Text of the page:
what to do if a fire breaks out in the front of your boat

What to Do if a Fire Breaks Out in the Front of Your Boat

Fire is probably the worst thing that could happen to you while on the water. Unfortunately, you cannot reduce the risk of fire to 0%, so you have to be prepared to tackle fires at all times.

However, you can only do so much. Since no one is safeguarded from accidents, today, we would like to talk about what to do if a fire breaks out in the front of your boat. Generally, here’s what to do if your boat caught on fire:

  1. Turn off your engines, fuel supply, and gas cylinders.
  2. Turn your boat so that the wind blows the fire away from unaffected areas.
  3. Send a distress signal.
  4. Turn on your fire suppression systems.
  5. Gather your passengers and prepare them for evacuation.
  6. Try to choke indoor fires.
  7. Deal with the remaining fire with a fire extinguisher.
  8. If nothing works, leave the boat.

Now, we’d like to have a more detailed look at each of these steps to hopefully help you get prepared for situations involving fires on boats.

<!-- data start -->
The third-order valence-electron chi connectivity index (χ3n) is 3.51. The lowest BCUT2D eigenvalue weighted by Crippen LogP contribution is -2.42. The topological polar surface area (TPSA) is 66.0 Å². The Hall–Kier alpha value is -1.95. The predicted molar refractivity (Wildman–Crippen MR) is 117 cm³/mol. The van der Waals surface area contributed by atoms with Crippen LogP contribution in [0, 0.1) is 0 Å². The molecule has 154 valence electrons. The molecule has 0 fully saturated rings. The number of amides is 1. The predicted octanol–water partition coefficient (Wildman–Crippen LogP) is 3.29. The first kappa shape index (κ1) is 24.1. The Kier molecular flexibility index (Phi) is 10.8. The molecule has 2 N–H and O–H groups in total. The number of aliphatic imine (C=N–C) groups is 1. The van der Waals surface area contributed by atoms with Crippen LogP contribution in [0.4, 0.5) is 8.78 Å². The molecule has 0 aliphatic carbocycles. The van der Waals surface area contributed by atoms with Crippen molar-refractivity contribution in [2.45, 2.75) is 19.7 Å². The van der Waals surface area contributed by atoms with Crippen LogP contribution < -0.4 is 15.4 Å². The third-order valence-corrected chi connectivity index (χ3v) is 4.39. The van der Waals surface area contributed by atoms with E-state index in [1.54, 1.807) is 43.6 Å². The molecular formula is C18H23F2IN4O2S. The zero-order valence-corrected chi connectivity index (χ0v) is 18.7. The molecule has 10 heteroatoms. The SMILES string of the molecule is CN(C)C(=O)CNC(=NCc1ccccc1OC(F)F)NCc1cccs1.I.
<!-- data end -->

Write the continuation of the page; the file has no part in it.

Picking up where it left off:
What Should You Do Immediately if a Boat Catches Fire?

In this section, we’ll outline what you should immediately do if your boat catches fire. These steps apply no matter where the fire originates. Most likely, you will not even be able to identify where a fire has started, so you should just do everything you can to prevent the spread of the fire and stop it.

1. Cut Off the Engines and Fuel Supply

what should you do immediately if a boat catches fire
Ship control panel with steering wheel

All sorts of things could go wrong if you keep your engines running. Your engine could overheat, exacerbating the fire, or more fuel could ignite as it flows into the motor. To prevent any complications, you should first switch off your motor.

Aside from shutting the engine off, you should also cut off its fuel supply. All boats allow you to switch the fuel supply to the engine off. If your fuel supply is stopped, no fuel will leak out if your fuel lines get damaged.

2. Shut Off Any Gas Cylinders

If you have any gas cylinders on the boat, then turn them off as well. Again, the purpose of this step is to make sure that no gas leaks occur even if your gas lines get compromised.

3. Turn the Boat so that Wind Blows from the Back

Next, turn your boat so that the wind comes from the vessel’s stern. If the fire is in the front of the boat, the wind blowing from the stern should help you prevent it from spreading to other parts of the boat.